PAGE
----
The robo-advisor solution may work well when investors are just starting out, some observers said, but at some point, life gets complicated. Some people may need to go beyond robo-advisors as they mature.
"Take the example of having a baby," said certified financial planner Marguerita Cheng, CEO of Blue Ocean Global Wealth. "All of a sudden you have to figure out taxes, insurance, your flexible spending account and college savings. It's a little baby, but look at all the questions that come up," she explained.
Many investors use more than one advisor, said O'Shea of Cerulli, so it's feasible that millennials will maintain their robo accounts but turn to traditional advisors for more complex financial planning.
"The robos, while very good at managing small accounts to scale, are challenged in dealing with those types of questions that have an emotional component to them," O'Shea said.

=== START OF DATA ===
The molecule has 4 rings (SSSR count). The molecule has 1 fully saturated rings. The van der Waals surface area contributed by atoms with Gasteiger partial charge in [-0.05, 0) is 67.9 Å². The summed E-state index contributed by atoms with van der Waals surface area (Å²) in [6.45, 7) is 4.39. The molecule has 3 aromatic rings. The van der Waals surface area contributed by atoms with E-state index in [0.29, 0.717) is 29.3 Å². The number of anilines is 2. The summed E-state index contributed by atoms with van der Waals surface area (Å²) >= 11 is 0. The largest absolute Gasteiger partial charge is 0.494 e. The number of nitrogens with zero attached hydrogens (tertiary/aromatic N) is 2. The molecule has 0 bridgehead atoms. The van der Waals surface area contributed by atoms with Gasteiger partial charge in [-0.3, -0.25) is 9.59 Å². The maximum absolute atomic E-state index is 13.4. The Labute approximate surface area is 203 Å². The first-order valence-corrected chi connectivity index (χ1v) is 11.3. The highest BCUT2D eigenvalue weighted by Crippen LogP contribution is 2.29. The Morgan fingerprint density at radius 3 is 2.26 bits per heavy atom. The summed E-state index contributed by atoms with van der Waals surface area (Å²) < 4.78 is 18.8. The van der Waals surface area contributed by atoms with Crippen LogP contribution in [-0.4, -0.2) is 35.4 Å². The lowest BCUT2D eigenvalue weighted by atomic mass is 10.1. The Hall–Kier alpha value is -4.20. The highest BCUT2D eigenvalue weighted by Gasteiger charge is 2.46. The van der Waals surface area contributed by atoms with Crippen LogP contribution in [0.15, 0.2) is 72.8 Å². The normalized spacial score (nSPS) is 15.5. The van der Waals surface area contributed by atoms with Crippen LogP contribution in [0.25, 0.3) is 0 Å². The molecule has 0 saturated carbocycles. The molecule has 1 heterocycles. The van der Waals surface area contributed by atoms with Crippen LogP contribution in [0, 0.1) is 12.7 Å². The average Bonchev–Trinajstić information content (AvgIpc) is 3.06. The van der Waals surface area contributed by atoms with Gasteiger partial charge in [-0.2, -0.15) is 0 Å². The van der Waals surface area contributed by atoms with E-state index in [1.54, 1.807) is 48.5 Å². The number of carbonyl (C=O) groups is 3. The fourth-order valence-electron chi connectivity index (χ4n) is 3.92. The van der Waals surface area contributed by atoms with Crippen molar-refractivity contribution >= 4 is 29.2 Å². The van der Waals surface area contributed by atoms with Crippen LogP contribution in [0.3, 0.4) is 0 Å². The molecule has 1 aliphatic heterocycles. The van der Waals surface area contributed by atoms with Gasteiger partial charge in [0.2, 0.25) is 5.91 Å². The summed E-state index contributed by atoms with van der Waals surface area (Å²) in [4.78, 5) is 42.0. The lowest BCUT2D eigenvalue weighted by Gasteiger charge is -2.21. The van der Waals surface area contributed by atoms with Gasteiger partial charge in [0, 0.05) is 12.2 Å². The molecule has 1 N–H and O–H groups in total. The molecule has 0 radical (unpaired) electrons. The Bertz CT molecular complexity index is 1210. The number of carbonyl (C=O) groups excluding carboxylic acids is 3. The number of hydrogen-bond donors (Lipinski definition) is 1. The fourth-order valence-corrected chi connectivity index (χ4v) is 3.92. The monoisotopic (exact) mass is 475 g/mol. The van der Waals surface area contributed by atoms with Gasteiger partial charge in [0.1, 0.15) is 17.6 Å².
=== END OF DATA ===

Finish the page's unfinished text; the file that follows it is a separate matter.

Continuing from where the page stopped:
He likens their relationship to how consumers now approach fitness. "A lot of people are walking around with Fitbits in their pockets, but they're still going to their trainer and going over the data together," he said.
Although Wealthfront is a leading robo-advisor among millennials, other platforms count different generational groups among their core customer base.
"[Robo-advisors are] being accepted by younger folks, but they're not being rejected by older people," said George H. Walper Jr., president of consulting firm Spectrem Group. "In fact, the biggest users of the service are those that feel like they could use an advisor but feel like they can't find one."
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Spectrem's research of high-net-worth investors found that the average age of people in that demographic who use a robo-advisor is 55 years old.
Meanwhile, Schmitt of Aite said a growing number of digital advisors are shifting their focus older. Rebalance IRA, for example, has tools to help retirees manage withdrawal from their retirement savings. And SigFig recently launched a new portfolio focused on helping retirees meet their income needs for 50 basis points.
—By Ilana Polyak, special to CNBC.com